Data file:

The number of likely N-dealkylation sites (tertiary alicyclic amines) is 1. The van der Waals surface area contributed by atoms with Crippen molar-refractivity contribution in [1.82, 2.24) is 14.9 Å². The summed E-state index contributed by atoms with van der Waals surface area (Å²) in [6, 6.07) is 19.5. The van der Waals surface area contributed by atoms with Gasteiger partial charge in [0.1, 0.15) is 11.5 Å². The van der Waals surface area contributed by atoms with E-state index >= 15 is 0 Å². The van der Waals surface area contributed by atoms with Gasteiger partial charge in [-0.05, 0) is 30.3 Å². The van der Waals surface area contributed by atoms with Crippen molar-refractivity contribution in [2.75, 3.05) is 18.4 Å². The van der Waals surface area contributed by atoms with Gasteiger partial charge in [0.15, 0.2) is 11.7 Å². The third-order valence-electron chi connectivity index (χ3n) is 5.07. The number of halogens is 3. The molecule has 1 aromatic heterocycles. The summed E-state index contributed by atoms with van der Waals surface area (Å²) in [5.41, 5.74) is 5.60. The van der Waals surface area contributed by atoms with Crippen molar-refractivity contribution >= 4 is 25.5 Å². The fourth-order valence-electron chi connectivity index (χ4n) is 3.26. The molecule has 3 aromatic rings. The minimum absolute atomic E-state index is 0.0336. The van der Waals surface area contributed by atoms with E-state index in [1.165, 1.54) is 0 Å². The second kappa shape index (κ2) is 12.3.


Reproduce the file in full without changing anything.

The number of likely N-dealkylation sites (tertiary alicyclic amines) is 1. The van der Waals surface area contributed by atoms with Crippen molar-refractivity contribution in [1.82, 2.24) is 14.9 Å². The summed E-state index contributed by atoms with van der Waals surface area (Å²) in [6, 6.07) is 19.5. The van der Waals surface area contributed by atoms with Gasteiger partial charge in [0.1, 0.15) is 11.5 Å². The van der Waals surface area contributed by atoms with E-state index >= 15 is 0 Å². The van der Waals surface area contributed by atoms with Gasteiger partial charge in [-0.05, 0) is 30.3 Å². The van der Waals surface area contributed by atoms with Crippen molar-refractivity contribution in [2.75, 3.05) is 18.4 Å². The van der Waals surface area contributed by atoms with Gasteiger partial charge in [0.15, 0.2) is 11.7 Å². The third-order valence-electron chi connectivity index (χ3n) is 5.07. The number of halogens is 3. The molecule has 1 aromatic heterocycles. The summed E-state index contributed by atoms with van der Waals surface area (Å²) in [5.41, 5.74) is 5.60. The van der Waals surface area contributed by atoms with Crippen molar-refractivity contribution >= 4 is 25.5 Å². The fourth-order valence-electron chi connectivity index (χ4n) is 3.26. The molecule has 3 aromatic rings. The minimum absolute atomic E-state index is 0.0336. The van der Waals surface area contributed by atoms with E-state index in [1.165, 1.54) is 0 Å². The second kappa shape index (κ2) is 12.3.